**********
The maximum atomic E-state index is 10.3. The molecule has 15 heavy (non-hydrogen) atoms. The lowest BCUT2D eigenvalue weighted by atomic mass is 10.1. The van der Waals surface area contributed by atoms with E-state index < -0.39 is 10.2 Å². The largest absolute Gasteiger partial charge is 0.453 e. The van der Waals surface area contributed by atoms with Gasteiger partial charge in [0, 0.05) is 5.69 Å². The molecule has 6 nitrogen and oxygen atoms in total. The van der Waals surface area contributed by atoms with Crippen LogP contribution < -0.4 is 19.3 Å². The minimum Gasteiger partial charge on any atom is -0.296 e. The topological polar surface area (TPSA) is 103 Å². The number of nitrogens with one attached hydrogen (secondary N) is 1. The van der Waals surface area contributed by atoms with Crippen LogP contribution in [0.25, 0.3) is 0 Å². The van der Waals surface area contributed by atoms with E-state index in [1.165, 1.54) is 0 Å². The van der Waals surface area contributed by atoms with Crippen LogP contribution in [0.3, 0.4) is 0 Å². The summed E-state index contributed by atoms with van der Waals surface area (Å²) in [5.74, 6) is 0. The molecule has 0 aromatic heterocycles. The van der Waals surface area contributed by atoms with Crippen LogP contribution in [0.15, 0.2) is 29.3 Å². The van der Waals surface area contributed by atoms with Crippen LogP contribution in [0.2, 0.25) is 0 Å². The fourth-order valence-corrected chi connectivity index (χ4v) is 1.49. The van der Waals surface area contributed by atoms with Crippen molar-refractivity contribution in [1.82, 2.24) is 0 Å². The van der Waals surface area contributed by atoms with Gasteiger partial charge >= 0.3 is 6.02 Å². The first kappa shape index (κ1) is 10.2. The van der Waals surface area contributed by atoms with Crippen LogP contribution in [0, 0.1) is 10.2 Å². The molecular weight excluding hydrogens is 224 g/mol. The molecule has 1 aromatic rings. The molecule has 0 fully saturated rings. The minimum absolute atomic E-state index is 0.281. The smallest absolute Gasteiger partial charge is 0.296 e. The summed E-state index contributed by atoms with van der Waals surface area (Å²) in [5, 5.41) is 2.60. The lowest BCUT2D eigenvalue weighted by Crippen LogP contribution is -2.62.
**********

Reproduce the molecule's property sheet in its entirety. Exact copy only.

The maximum atomic E-state index is 10.3. The molecule has 15 heavy (non-hydrogen) atoms. The lowest BCUT2D eigenvalue weighted by atomic mass is 10.1. The van der Waals surface area contributed by atoms with E-state index < -0.39 is 10.2 Å². The largest absolute Gasteiger partial charge is 0.453 e. The van der Waals surface area contributed by atoms with Gasteiger partial charge in [0, 0.05) is 5.69 Å². The molecule has 6 nitrogen and oxygen atoms in total. The van der Waals surface area contributed by atoms with Crippen LogP contribution < -0.4 is 19.3 Å². The minimum Gasteiger partial charge on any atom is -0.296 e. The topological polar surface area (TPSA) is 103 Å². The number of nitrogens with one attached hydrogen (secondary N) is 1. The van der Waals surface area contributed by atoms with Crippen LogP contribution in [0.25, 0.3) is 0 Å². The van der Waals surface area contributed by atoms with E-state index in [1.165, 1.54) is 0 Å². The van der Waals surface area contributed by atoms with Crippen LogP contribution in [0.3, 0.4) is 0 Å². The summed E-state index contributed by atoms with van der Waals surface area (Å²) in [5.74, 6) is 0. The molecule has 0 aromatic heterocycles. The van der Waals surface area contributed by atoms with Crippen LogP contribution in [0.15, 0.2) is 29.3 Å². The van der Waals surface area contributed by atoms with Crippen LogP contribution in [0.2, 0.25) is 0 Å². The fourth-order valence-corrected chi connectivity index (χ4v) is 1.49. The van der Waals surface area contributed by atoms with Crippen molar-refractivity contribution in [1.82, 2.24) is 0 Å². The van der Waals surface area contributed by atoms with Gasteiger partial charge >= 0.3 is 6.02 Å². The first kappa shape index (κ1) is 10.2. The van der Waals surface area contributed by atoms with Crippen LogP contribution in [0, 0.1) is 10.2 Å². The molecular weight excluding hydrogens is 224 g/mol. The molecule has 1 aromatic rings. The molecule has 0 fully saturated rings. The minimum absolute atomic E-state index is 0.281. The smallest absolute Gasteiger partial charge is 0.296 e. The summed E-state index contributed by atoms with van der Waals surface area (Å²) in [5, 5.41) is 2.60. The lowest BCUT2D eigenvalue weighted by Crippen LogP contribution is -2.62.